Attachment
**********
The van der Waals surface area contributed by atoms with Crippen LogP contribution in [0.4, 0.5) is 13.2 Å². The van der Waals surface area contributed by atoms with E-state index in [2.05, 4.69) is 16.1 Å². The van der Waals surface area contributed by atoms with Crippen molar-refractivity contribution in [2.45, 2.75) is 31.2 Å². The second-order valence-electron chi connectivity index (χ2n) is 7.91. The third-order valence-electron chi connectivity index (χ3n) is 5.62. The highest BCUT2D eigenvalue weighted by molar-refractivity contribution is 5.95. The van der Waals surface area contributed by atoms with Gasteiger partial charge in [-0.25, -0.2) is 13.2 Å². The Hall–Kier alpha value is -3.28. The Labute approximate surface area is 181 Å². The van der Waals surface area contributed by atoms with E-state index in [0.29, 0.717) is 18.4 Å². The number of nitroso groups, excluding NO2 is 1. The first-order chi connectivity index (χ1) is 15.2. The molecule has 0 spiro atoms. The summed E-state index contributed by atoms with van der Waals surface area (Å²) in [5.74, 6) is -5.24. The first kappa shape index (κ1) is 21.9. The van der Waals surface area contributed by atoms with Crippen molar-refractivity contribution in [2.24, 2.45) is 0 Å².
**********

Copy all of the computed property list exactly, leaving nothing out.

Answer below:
The van der Waals surface area contributed by atoms with Crippen LogP contribution in [0.4, 0.5) is 13.2 Å². The van der Waals surface area contributed by atoms with E-state index in [2.05, 4.69) is 16.1 Å². The van der Waals surface area contributed by atoms with Crippen molar-refractivity contribution in [2.45, 2.75) is 31.2 Å². The second-order valence-electron chi connectivity index (χ2n) is 7.91. The third-order valence-electron chi connectivity index (χ3n) is 5.62. The highest BCUT2D eigenvalue weighted by molar-refractivity contribution is 5.95. The van der Waals surface area contributed by atoms with Gasteiger partial charge in [-0.25, -0.2) is 13.2 Å². The Hall–Kier alpha value is -3.28. The Labute approximate surface area is 181 Å². The van der Waals surface area contributed by atoms with E-state index in [0.29, 0.717) is 18.4 Å². The number of nitroso groups, excluding NO2 is 1. The first-order chi connectivity index (χ1) is 15.2. The molecule has 0 spiro atoms. The summed E-state index contributed by atoms with van der Waals surface area (Å²) in [5.74, 6) is -5.24. The first kappa shape index (κ1) is 21.9. The van der Waals surface area contributed by atoms with Crippen molar-refractivity contribution in [2.24, 2.45) is 0 Å².